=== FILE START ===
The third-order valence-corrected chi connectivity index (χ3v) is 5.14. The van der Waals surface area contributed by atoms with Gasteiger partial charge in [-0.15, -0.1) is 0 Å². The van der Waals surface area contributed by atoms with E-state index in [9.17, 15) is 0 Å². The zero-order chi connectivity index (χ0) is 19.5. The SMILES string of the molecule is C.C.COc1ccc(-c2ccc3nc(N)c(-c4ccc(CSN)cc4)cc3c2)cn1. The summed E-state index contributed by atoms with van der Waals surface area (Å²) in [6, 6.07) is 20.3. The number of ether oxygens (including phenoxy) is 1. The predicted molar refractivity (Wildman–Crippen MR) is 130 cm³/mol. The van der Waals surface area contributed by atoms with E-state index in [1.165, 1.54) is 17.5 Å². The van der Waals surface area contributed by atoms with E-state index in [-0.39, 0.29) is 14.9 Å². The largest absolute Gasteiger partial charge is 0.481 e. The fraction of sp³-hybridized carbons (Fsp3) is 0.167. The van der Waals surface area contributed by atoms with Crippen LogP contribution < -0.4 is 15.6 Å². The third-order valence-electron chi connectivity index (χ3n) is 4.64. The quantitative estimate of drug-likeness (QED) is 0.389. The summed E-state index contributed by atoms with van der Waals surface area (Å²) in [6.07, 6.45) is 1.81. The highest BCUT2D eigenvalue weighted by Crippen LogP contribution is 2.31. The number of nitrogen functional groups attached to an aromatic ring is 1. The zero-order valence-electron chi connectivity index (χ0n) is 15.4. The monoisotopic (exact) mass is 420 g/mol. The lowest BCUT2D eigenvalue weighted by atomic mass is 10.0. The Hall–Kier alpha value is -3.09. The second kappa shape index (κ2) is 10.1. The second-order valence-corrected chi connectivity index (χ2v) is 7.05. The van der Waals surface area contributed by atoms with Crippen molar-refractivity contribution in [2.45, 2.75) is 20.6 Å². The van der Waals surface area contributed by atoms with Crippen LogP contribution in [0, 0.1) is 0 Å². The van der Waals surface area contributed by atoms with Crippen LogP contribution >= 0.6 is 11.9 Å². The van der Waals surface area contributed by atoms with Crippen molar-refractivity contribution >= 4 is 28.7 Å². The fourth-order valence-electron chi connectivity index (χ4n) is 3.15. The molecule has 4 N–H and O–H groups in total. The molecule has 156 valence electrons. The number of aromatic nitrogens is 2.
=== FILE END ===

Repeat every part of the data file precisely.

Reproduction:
The third-order valence-corrected chi connectivity index (χ3v) is 5.14. The van der Waals surface area contributed by atoms with Gasteiger partial charge in [-0.15, -0.1) is 0 Å². The van der Waals surface area contributed by atoms with E-state index in [9.17, 15) is 0 Å². The zero-order chi connectivity index (χ0) is 19.5. The SMILES string of the molecule is C.C.COc1ccc(-c2ccc3nc(N)c(-c4ccc(CSN)cc4)cc3c2)cn1. The summed E-state index contributed by atoms with van der Waals surface area (Å²) in [6, 6.07) is 20.3. The number of ether oxygens (including phenoxy) is 1. The predicted molar refractivity (Wildman–Crippen MR) is 130 cm³/mol. The van der Waals surface area contributed by atoms with E-state index in [1.165, 1.54) is 17.5 Å². The van der Waals surface area contributed by atoms with E-state index in [-0.39, 0.29) is 14.9 Å². The largest absolute Gasteiger partial charge is 0.481 e. The fraction of sp³-hybridized carbons (Fsp3) is 0.167. The van der Waals surface area contributed by atoms with Crippen LogP contribution < -0.4 is 15.6 Å². The third-order valence-electron chi connectivity index (χ3n) is 4.64. The quantitative estimate of drug-likeness (QED) is 0.389. The summed E-state index contributed by atoms with van der Waals surface area (Å²) in [6.07, 6.45) is 1.81. The highest BCUT2D eigenvalue weighted by Crippen LogP contribution is 2.31. The number of nitrogen functional groups attached to an aromatic ring is 1. The zero-order valence-electron chi connectivity index (χ0n) is 15.4. The monoisotopic (exact) mass is 420 g/mol. The lowest BCUT2D eigenvalue weighted by atomic mass is 10.0. The Hall–Kier alpha value is -3.09. The second kappa shape index (κ2) is 10.1. The second-order valence-corrected chi connectivity index (χ2v) is 7.05. The van der Waals surface area contributed by atoms with Crippen molar-refractivity contribution in [2.45, 2.75) is 20.6 Å². The van der Waals surface area contributed by atoms with Crippen LogP contribution in [0, 0.1) is 0 Å². The van der Waals surface area contributed by atoms with Crippen LogP contribution >= 0.6 is 11.9 Å². The van der Waals surface area contributed by atoms with Crippen molar-refractivity contribution >= 4 is 28.7 Å². The fourth-order valence-electron chi connectivity index (χ4n) is 3.15. The molecule has 4 N–H and O–H groups in total. The molecule has 156 valence electrons. The number of aromatic nitrogens is 2.